I couldn't resist another bit on poetry in song lyrics. I was listening to Mas Rapido's "Christopher Robin" this morning on my commute (good driving song--I'm linking the title to a YouTube video in case you don't know it) and started thinking about how clever this song is in its use of meter. Unfortunately, I haven't been able to find the lyrics on line, so I'll have to be a little dangerous and transcribe them myself, but here's a snippet:
Christopher Robin, Christopher Robin's dead
He had a circus living inside his head
He was a poet, he was a setting sun
He was a beacon shining for everyone.
The rhyme on the page is overly heavy, but the music downplays the rhyme and plays up the rhythm, and the rhythm is what I want to talk about here because it's pretty darned cool.
Because I don't have a way to mark this above the syllables themselves, I'm going to use ' to mark stressed syllables and - to mark unstressed syllables.
"Christopher Robin" scans as follows: ' - - ' -
"Christopher Robin's dead" scans: ' - - ' - '
In other words, the lyrics, start with a strong dactyl and immediately shifts on us by substituting a stressed syllable for an unstressed in the last syllable of the second foot. (If you have no clue what I'm talking about, this link may help. Wikipedia also has a decent entry on meter, though it might be a little overwhelming and contains far more than you need to know for the purpose of this little essay.)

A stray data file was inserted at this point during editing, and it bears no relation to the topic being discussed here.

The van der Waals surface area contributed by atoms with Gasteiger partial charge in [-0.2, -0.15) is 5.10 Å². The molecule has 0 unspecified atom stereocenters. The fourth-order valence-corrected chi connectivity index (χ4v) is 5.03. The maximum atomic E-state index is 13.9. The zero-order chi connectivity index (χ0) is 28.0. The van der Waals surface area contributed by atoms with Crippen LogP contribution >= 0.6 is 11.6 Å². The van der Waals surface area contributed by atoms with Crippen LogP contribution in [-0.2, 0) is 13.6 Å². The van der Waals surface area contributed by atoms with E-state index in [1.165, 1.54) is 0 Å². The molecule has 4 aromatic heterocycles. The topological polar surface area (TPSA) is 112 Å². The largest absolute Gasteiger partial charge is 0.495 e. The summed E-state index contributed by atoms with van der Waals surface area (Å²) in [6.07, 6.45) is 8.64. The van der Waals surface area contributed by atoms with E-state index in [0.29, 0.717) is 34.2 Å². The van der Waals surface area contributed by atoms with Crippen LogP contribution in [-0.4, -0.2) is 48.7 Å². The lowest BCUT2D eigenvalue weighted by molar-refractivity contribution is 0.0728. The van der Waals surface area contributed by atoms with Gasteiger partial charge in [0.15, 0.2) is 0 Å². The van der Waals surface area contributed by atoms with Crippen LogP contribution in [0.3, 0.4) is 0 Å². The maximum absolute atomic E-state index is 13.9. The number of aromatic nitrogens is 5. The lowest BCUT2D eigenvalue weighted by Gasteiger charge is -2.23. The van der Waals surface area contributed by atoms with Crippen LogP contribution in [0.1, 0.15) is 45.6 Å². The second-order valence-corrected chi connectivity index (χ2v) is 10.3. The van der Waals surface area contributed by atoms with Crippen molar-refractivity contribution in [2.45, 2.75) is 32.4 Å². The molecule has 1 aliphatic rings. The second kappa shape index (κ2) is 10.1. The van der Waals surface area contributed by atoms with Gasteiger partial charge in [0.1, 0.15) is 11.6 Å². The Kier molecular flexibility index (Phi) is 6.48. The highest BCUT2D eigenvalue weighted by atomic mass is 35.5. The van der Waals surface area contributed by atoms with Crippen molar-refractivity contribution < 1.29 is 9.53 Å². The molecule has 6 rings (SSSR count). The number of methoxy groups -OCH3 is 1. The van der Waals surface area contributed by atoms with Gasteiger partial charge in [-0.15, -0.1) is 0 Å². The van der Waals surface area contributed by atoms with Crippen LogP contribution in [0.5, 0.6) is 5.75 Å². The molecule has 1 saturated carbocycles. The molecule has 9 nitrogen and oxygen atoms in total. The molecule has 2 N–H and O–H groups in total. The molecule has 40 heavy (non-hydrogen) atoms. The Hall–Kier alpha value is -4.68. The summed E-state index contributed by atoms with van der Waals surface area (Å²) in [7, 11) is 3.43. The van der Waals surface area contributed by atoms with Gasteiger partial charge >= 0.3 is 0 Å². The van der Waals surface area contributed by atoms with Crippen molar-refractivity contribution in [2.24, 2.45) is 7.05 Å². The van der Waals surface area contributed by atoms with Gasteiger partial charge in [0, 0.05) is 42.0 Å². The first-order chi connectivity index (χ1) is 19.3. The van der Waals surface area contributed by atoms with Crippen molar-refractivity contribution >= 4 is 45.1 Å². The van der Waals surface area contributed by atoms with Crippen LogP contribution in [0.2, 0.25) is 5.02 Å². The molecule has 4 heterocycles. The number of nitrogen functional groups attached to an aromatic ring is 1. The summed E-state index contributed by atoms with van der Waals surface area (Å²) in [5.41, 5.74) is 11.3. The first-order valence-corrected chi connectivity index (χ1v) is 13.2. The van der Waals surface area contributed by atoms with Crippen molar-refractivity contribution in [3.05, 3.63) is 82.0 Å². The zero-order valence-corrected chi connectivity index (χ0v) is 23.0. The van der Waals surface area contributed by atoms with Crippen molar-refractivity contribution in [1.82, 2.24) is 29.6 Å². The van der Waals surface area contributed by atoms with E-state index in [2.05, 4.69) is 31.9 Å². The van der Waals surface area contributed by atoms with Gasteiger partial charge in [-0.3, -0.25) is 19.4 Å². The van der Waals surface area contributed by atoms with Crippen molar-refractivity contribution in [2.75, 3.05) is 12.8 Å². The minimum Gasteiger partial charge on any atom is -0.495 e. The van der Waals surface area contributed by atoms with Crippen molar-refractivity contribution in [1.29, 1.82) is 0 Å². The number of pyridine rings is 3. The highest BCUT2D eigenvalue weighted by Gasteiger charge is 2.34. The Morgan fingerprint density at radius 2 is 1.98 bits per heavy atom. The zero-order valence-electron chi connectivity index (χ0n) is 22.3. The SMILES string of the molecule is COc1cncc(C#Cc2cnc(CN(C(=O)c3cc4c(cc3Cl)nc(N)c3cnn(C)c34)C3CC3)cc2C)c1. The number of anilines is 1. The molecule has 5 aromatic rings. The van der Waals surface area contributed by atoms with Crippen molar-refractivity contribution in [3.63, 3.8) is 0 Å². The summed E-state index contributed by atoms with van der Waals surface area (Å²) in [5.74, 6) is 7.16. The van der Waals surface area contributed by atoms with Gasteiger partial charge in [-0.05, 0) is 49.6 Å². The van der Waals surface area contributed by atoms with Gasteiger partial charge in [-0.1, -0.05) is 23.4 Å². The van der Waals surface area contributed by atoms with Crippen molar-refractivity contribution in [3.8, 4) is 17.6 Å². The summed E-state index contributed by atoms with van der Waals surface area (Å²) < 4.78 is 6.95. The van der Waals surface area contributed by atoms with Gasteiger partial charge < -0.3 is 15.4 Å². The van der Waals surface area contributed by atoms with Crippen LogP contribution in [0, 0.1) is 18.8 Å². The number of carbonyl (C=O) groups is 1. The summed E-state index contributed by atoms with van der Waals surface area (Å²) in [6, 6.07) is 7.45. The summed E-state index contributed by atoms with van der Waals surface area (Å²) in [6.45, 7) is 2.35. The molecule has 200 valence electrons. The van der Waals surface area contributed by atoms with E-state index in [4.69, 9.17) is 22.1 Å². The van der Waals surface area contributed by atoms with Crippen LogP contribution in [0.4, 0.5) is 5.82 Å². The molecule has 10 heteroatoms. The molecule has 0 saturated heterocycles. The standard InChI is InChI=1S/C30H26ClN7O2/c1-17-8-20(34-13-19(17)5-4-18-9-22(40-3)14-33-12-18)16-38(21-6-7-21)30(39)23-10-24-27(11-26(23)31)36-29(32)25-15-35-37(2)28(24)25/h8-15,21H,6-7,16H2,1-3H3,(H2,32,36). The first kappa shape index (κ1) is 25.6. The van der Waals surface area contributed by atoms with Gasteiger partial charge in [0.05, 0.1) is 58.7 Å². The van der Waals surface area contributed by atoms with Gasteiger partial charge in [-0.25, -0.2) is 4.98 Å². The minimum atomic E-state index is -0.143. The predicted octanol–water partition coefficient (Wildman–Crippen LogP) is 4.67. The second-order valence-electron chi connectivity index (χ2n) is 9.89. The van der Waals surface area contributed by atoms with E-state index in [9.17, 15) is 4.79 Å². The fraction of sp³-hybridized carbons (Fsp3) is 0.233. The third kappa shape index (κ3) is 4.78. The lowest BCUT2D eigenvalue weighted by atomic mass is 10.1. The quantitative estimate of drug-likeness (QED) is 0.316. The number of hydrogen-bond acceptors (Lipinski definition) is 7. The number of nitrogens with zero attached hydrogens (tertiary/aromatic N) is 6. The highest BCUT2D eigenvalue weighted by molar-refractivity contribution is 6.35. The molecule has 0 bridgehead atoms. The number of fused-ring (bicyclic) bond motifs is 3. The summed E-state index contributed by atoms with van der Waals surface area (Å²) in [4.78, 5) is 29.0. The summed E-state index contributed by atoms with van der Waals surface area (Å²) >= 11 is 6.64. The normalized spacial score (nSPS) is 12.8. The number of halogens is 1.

I hear the meter for the first verse as (depending on how you emphasize and where you mark the feet)--
Christopher Robin, Christopher Robin's dead ' - - ' - ' - - ' - '
(dactyl, trochee, dactyl, trochee + ' foot)
He had a circus living inside his head ' - - ' - ' - ' - - '
(dactyl, trochee, trochee, trochee, iam)
He was a poet, he was a setting sun ' - - ' - ' - - ' - '
(dactyl, trochee, trochee, iam, iam)
He was a beacon shining for everyone. ' - - ' - ' - - ' - -
(dactyl, trochee, trochee, iam, pyrrhic)
(You could also see line one as dactyl, trochee, dactyl, dactyl if you don't here "dead" as stressed--and the way the singer lowers his voice, we're sort of asked *not* to stress it, but since the word naturally tends to fall as a stressed syllable, I've marked it that way. Ah, the fun of meter!)
The last line, like the first, has a hard caesura in it--how very Anglosaxon and how pure awesome. But also, look at the way each line consistently opens with the same metrical foot pattern (dactyl + trochee) and then shifts. The rhythm of the words themselves has us guessing, which leads us subconsciously to listen especially well to the second half of each line. We're waiting to see what will happen next, what rhythmic surprise the band has in store for us.
Now, I'm not going to suggest that Mas Rapido sat down and said, "let's mess around with some dactyls and trochees in this song." (I'm not going to suggest that they didn't either. This is clearly an intelligent group of song writers, and I would not be so fool hardy as to assume them ignorant.) That aside, good musicians are aware of the rhythms they create in the words themselves and how those rhythms must respond to or react against the music of the guitars, bass, drums, etc.
These are the things I think about when I'm driving in to teach you all. Are you guys as blown away by this song as I am? I can't stop listening to it.
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